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Career and Education Opportunities for Cost Analysts in Kentucky

Kentucky has a population of 4,314,113, which has grown by 6.74% over the past 10 years. Nicknamed the "Bluegrass State," its capital is Frankfort, though its largest city is Lexington-Fayette.

There are currently 2,130 jobs for cost analysts in Kentucky and this is projected to grow by 17% to about 2,480 jobs by 2016. This is not quite as good as the national trend for cost analysts, which sees this job pool growing by about 25.3% over the next eight years. Cost analysts generally prepare cost estimates for product manufacturing, construction projects, or services to aid management in bidding on or determining price of product or service.

Cost analysts earn approximately $23 hourly or $48,880 annually on average in Kentucky. Nationally they average about $27 per hour or $56,510 annually. Cost analysts earn more than people working in the category of Adjustment and Analysis generally in Kentucky and more than people in the Adjustment and Analysis category nationally. Cost analysts work in a variety of jobs, including: design consultant, quantity surveyor, and crating and moving estimator.

In 2008, there were a total of 2,442,252 jobs in Kentucky. The average annual income was $31,936 in 2008, up from $31,060 the previous year. The unemployment rate in Kentucky was 10.5% in 2009, which has grown by 3.9% since the previous year. About 17.1% of Kentucky residents have college degrees, which is lower than the national average.

The top industries in Kentucky include tobacco product merchant wholesalers, alumina production, and couriers.

CITIES WITH Cost Analyst OPPORTUNITIES IN Kentucky


JOB DESCRIPTION: Cost Analyst

Cost Analyst video from the State of New Jersey Dept. of Labor and Workforce Development

In general, cost analysts prepare cost estimates for product manufacturing, construction projects, or services to aid management in bidding on or determining price of product or service. They also may specialize according to particular service performed or type of product manufactured.

Every day, cost analysts are expected to be able to articulate ideas and problems. They need to deal with basic arithmetic problems. It is also important that they listen to and understand others in meetings.

Similar jobs with educational opportunities in Kentucky include:

  • Accountant. Analyze financial information and prepare financial reports to determine or maintain records of assets, liabilities, profit and loss, tax liability, or other financial activities within an organization.
  • Budget Analyst. Examine budget estimates for completeness, accuracy, and conformance with procedures and regulations. Analyze budgeting and accounting reports for the purpose of maintaining expenditure controls.
  • Business Management Analyst. Conduct organizational studies and evaluations, design systems and procedures, conduct work simplifications and measurement studies, and prepare operations and procedures manuals to assist management in operating more efficiently and effectively. Includes program analysts and management consultants.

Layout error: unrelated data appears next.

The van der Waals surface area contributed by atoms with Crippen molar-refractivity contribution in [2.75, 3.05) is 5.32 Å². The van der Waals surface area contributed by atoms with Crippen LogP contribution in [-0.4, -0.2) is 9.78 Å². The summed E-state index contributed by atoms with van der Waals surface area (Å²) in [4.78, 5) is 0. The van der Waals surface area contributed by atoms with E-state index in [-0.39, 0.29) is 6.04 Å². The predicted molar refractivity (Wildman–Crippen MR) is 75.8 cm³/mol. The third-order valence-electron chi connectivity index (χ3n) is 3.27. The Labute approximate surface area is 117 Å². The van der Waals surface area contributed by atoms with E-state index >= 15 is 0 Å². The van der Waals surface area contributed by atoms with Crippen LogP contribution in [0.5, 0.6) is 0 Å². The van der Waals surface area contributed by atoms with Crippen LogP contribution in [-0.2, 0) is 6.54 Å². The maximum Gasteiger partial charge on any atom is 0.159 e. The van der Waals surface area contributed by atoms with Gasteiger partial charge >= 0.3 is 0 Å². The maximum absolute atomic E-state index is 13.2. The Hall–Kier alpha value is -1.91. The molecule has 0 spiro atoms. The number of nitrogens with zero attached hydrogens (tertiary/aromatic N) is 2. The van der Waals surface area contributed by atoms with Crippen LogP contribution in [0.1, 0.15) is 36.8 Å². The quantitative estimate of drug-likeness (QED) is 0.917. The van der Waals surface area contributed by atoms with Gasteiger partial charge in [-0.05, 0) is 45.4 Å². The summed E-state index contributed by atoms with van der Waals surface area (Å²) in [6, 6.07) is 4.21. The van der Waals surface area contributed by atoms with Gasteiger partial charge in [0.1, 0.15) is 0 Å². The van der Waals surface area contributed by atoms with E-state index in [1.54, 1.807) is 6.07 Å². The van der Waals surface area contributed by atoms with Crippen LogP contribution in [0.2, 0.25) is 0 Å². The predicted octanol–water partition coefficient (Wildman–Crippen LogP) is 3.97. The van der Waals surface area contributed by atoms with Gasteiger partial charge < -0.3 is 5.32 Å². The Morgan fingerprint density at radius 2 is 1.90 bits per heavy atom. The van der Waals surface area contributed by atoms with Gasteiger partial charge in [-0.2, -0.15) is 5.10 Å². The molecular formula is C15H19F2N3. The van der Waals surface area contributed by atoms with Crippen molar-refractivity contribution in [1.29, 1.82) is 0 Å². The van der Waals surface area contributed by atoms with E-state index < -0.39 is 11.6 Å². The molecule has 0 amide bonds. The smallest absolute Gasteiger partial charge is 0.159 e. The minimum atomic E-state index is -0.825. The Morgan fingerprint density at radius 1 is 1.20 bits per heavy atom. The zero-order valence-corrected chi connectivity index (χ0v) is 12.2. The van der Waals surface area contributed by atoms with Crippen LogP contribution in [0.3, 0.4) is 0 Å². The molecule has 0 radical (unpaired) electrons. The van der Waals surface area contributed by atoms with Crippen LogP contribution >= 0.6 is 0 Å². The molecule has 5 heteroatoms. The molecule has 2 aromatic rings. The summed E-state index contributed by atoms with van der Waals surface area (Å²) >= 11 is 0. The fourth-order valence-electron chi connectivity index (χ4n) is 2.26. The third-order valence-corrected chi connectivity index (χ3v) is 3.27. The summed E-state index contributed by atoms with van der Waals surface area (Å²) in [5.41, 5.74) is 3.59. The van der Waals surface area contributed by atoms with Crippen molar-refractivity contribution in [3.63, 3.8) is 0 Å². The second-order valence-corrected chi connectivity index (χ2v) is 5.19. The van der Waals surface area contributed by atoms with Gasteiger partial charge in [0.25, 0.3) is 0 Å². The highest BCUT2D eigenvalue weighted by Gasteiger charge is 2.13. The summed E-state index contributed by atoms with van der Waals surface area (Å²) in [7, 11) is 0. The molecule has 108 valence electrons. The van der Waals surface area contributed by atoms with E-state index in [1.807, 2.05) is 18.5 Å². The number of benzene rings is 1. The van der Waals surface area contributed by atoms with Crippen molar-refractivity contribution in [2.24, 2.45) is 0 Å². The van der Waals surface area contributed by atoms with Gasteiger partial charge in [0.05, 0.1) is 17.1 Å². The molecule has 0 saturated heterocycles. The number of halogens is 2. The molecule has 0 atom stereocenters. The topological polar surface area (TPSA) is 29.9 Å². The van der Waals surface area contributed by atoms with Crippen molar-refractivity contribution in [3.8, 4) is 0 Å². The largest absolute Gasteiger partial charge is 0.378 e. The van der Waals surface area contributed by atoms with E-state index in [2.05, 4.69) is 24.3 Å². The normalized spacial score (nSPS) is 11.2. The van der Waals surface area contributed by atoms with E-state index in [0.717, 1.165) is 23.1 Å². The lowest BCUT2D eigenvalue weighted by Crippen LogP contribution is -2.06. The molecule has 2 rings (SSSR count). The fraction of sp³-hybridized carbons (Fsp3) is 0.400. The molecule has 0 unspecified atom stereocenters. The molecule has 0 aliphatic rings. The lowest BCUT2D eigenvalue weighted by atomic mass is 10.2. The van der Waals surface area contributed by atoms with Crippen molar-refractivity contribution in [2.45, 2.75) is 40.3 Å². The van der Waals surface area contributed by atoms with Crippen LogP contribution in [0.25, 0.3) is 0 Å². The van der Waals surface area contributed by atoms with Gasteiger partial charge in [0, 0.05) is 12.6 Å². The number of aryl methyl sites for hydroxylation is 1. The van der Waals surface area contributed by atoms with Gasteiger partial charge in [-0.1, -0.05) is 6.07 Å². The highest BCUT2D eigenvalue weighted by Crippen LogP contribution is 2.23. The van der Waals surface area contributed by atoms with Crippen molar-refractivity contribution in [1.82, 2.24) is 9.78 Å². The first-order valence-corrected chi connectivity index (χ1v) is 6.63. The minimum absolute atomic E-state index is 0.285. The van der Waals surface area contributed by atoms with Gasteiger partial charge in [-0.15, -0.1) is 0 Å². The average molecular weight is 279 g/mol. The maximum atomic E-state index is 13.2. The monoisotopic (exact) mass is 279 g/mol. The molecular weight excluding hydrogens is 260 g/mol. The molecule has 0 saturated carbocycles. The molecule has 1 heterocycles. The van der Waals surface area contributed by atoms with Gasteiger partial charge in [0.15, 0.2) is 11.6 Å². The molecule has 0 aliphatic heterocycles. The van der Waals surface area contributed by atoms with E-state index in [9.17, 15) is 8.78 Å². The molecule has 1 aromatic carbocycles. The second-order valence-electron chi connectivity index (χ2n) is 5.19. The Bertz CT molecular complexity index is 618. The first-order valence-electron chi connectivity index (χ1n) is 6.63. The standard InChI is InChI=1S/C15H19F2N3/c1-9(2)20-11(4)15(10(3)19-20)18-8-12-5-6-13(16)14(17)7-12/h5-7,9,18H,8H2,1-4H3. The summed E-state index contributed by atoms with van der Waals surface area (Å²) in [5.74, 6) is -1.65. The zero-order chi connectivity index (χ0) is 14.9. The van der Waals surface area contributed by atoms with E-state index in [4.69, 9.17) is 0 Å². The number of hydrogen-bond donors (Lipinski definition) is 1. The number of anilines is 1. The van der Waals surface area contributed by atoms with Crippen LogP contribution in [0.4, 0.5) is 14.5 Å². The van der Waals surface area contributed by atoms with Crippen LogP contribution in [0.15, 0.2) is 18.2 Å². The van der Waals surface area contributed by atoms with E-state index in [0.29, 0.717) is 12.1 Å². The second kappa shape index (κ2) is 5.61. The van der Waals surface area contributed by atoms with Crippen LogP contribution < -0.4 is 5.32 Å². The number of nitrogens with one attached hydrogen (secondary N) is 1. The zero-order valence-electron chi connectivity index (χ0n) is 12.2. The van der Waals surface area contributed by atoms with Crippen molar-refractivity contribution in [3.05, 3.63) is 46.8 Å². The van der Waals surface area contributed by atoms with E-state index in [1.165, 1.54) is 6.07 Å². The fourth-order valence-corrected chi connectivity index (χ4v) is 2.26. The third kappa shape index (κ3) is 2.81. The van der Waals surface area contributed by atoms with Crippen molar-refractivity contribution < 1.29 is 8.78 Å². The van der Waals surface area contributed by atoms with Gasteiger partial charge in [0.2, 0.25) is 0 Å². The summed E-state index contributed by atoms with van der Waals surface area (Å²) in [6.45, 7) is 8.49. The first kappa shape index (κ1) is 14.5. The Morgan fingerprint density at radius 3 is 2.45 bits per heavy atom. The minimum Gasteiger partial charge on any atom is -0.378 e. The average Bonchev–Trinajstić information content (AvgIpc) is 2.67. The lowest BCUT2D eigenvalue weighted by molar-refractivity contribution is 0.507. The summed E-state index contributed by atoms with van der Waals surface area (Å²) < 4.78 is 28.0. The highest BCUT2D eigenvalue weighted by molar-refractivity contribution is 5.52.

• Coroner. Direct activities such as autopsies, pathological and toxicological analyses, and inquests relating to the investigation of deaths occurring within a legal jurisdiction to determine cause of death or to fix responsibility for accidental, violent, or unexplained deaths.
  • Credit Analyst. Analyze current credit data and financial statements of individuals or firms to determine the degree of risk involved in extending credit or lending money. Prepare reports with this credit information for use in decision-making.
  • Emergency Management Coordinator. Coordinate disaster response or crisis management activities, provide disaster preparedness training, and prepare emergency plans and procedures for natural, wartime, or technological disasters or hostage situations.
  • Income Tax Advisor. Prepare tax returns for individuals or small businesses but do not have the background or responsibilities of an accredited or certified public accountant.
  • Insurance Adjuster. Investigate, analyze, and determine the extent of insurance company's liability concerning personal, casualty, or property loss or damages, and attempt to effect settlement with claimants. Correspond with or interview medical specialists, agents, or claimants to compile information. Calculate benefit payments and approve payment of claims within a certain monetary limit.
  • Insurance Appraiser. Appraise automobile or other vehicle damage to determine cost of repair for insurance claim settlement and seek agreement with automotive repair shop on cost of repair. Prepare insurance forms to indicate repair cost or cost estimates and recommendations.
  • Insurance Underwriter. Review individual applications for insurance to evaluate degree of risk involved and determine acceptance of applications.
  • Personal Financial Planner. Advise clients on financial plans utilizing knowledge of tax and investment strategies, securities, and real estate. Duties include assessing clients' assets, liabilities, and financial objectives to establish investment strategies.

LOCATION INFORMATION: Kentucky

Kentucky
Kentucky photo by Richard Hurt

Kentucky has a population of 4,314,113, which has grown by 6.74% over the past 10 years. Nicknamed the "Bluegrass State," its capital is Frankfort, though its biggest city is Lexington-Fayette. In 2008, there were a total of 2,442,252 jobs in Kentucky. The average annual income was $31,936 in 2008, up from $31,060 in 2007. The unemployment rate in Kentucky was 10.5% in 2009, which has grown by 3.9% since the previous year. About 17.1% of Kentucky residents have college degrees, which is lower than the national average.

The top industries in Kentucky include tobacco product merchant wholesalers, alumina production, and couriers.